- The trees were planted during the cold season and while the weather was warm, the ground might still have been frozen. It was around in the January to February time frame. This could had attribute to the ground being packed and the folks installing the trees were not careful and possibly rushing to get the job done. This would also cause for air pockets around the roots which can cause root rot to occur.
- Watering when the ground was frozen, even though the Landscaper insist we keep this up during the winter months, I truly think this attributed to the demise of the trees. The trees will be in hibernation mode until the grounds warm up again. It’s best to water them right before the winter season hits so it has enough moisture in the roots to last in the winter.
- Soil was not in great condition due to many rocks which could have made it more challenging to dig a nice hole for the tree to sit in and also result in air pockets.
- Over-watering or under-watering is a possibility. The trees could have been over-watered since they may not be installed correctly, and as a result of water sitting in the root ball and kept contained by the burlap bag.
- The burlap around the tree was not completely loosen, and the water could not get all the way down to the roots.
- The mulch was took close to the trunk and the trees were not getting enough water since it’s absorbed by the mulch.
Either way, with more knowledge, we were able to have success with the new set of trees. The Arborvitaes and Spruce trees are well and thriving two years later.
It is very important to do your homework, even though your landscaper might give you advice, you have to be sure and know what you’re getting yourself into. You might end up with a tree that requires a lot of maintenance or may too big for your home, or even mistaken the browning of the leaves for something else. Arborvitaes are known to brown a bit during the winter and comes back to full green in the warmer weather.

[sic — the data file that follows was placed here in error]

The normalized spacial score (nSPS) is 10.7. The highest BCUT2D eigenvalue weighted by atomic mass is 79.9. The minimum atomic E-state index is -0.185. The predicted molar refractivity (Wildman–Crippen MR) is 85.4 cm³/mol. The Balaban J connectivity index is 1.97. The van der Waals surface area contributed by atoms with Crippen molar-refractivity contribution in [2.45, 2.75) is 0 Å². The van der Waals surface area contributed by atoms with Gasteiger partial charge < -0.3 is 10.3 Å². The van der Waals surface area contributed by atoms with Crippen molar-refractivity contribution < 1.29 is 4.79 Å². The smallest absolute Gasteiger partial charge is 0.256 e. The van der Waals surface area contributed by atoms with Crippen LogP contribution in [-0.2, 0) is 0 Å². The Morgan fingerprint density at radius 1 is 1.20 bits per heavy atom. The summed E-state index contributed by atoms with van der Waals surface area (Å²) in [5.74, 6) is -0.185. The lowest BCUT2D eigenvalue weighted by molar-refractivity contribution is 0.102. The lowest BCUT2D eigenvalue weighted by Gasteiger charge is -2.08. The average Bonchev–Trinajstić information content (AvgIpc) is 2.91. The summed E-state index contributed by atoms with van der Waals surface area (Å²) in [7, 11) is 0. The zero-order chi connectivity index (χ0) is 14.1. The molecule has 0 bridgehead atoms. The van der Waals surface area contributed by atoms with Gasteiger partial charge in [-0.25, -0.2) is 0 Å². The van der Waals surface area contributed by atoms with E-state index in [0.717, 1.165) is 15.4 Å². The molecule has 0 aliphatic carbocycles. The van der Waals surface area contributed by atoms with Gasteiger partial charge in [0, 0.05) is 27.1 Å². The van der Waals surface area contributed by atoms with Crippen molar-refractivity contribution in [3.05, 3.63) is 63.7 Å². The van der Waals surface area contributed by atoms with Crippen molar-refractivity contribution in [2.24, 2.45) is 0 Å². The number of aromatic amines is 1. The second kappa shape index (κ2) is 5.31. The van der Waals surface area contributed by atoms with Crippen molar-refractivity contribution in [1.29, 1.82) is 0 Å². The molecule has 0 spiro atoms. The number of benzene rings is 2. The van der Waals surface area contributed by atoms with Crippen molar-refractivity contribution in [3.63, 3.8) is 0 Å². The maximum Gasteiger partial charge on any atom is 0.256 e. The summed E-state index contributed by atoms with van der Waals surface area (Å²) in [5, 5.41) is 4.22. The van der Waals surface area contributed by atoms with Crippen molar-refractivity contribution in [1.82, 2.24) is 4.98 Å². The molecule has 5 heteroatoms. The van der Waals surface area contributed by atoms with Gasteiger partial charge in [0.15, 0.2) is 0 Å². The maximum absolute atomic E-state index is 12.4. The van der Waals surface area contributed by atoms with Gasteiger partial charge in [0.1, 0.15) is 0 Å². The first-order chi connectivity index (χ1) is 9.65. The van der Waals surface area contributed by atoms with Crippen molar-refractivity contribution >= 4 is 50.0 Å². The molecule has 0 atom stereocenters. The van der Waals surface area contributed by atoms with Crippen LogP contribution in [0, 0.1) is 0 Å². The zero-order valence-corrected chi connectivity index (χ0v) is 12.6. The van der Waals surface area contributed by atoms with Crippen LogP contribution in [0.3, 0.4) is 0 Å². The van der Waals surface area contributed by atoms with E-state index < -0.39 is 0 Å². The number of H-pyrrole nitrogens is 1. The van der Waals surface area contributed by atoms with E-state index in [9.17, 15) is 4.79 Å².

Final word of advice
You should find a reputable landscaper, shop around and if possible work with a landscaper that will offer warranty for your trees! This is not always available, the second landscaper who installed our Spruce trees did not offer any warranty and out of the 8 trees, only 7 survived and we had to chalk it up. They however offered to remove the tree for free.
Any comments, thoughts, questions or suggestions are welcome below! Hopefully this was insightful and happy tree planting!
Information that might be useful to you
Prune the tree
This is useful if there are any broken, dead, or diseased limbs on the tree. It’s best to hold off pruning any tree in the first growing season. One other benefit of pruning the tree is that it would promote the tree from growing wide that season you prune instead of growing taller. This is good if you are looking to create more coverage.
Watering the New Tree
One of the most important tasks to keep a tree thriving is to make sure it has enough water that would penetrate the roots. For the first year, it’s best to keep a steady schedule so the roots can establish itself in the surrounding soil. The watering schedule should take into consideration the existing weather conditions. Last thing you want is to water on the day following a heavy rain storm resulting in over-watering.
- Using your garden hose for about 30 seconds at regular steady flow should be sufficient.
- If you dig about 2 inches below the dirt, your fingers should be moist. If not, it may be time for some watering.
Consider Adding Mulch
Mulch can help keep moisture in and weeds out. Ideally 1-3 inches of mulch around the trunk should be sufficient. However, keep the mulch at least 12 inches away from the trunk to avoid any trunk rotting.
It’s likely that you will not be able to expose the root of the tree after the landscaper installs the tree. But if you need to address any air pocket situations, you can remove the top level dirt soil and back fill where the hole is. The result of air pockets are rotted roots and that would be bad news for the tree.
Best time to plant new trees
It is best to plant them before the 4-6 weeks before the ground is frozen. Late Summer/Early Fall is ideal.